The following sections detail additional items you should consider when deploying BMC Database Automation.
Network connectivity is critical to the correct operation of BMC Database Automation, because the Agents and Manager need reliable access to each other in order to launch jobs and properly collect status. While it is possible to have geographically disparate Agents connecting to a central Manager, BMC recommends that architects review the Sizing and scalability guides for minimum performance requirements for the network connectivity.
The type of connections between the Agents and Manager are bidirectional. The Agents connect to the Manager on startup and maintain an open connection, and the Manager connects out to the Agents to launch jobs. There is also a network heartbeat once a second that reports up/down status from the Agent to the Manager. Connections are made on the following ports by default:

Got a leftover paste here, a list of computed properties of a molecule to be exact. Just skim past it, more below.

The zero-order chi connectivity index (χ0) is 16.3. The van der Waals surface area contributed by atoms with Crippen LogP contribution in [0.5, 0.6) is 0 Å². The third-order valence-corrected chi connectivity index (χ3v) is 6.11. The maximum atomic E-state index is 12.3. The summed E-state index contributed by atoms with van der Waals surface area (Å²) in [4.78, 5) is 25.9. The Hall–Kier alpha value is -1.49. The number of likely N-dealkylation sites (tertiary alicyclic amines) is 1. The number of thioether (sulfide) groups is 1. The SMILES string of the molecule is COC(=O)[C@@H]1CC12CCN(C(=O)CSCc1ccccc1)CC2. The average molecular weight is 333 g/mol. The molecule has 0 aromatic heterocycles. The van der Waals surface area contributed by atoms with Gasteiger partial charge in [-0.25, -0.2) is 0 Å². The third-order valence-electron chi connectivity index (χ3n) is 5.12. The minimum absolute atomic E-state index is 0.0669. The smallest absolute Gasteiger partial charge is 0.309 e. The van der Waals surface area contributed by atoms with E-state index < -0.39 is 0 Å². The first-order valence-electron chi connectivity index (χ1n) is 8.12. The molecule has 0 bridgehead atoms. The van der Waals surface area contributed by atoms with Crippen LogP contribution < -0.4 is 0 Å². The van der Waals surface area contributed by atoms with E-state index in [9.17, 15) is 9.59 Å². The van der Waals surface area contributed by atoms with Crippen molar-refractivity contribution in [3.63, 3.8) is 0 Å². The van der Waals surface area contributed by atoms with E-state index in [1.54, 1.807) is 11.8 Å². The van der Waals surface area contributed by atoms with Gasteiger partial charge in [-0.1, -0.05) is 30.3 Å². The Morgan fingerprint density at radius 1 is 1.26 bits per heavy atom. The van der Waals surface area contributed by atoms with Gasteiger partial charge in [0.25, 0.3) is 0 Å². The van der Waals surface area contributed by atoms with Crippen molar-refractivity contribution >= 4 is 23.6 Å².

Any firewalls between the Manager and the Agents need to have rules added to permit the traffic between these port combinations. If these ports need to be changed to accommodate the planned implementation, contact BMC Database Automation Customer Support.
By default, certain types of content are delivered from the management server to the Agent over the standard communications channel, including content the Agent expects to find locally available on its file system. Types of content:
For the content that is expected to be found locally, a common architectural design is to have an NFS server or set of NFS servers available on the network, and have them mounted on the target computers. For specific locations for the various media, see Loading database media.
It is possible to change the default behavior of content delivery through custom integration and pre-scripts and post-scripts for jobs. If that is necessary in the environment, contact BMC Customer Support.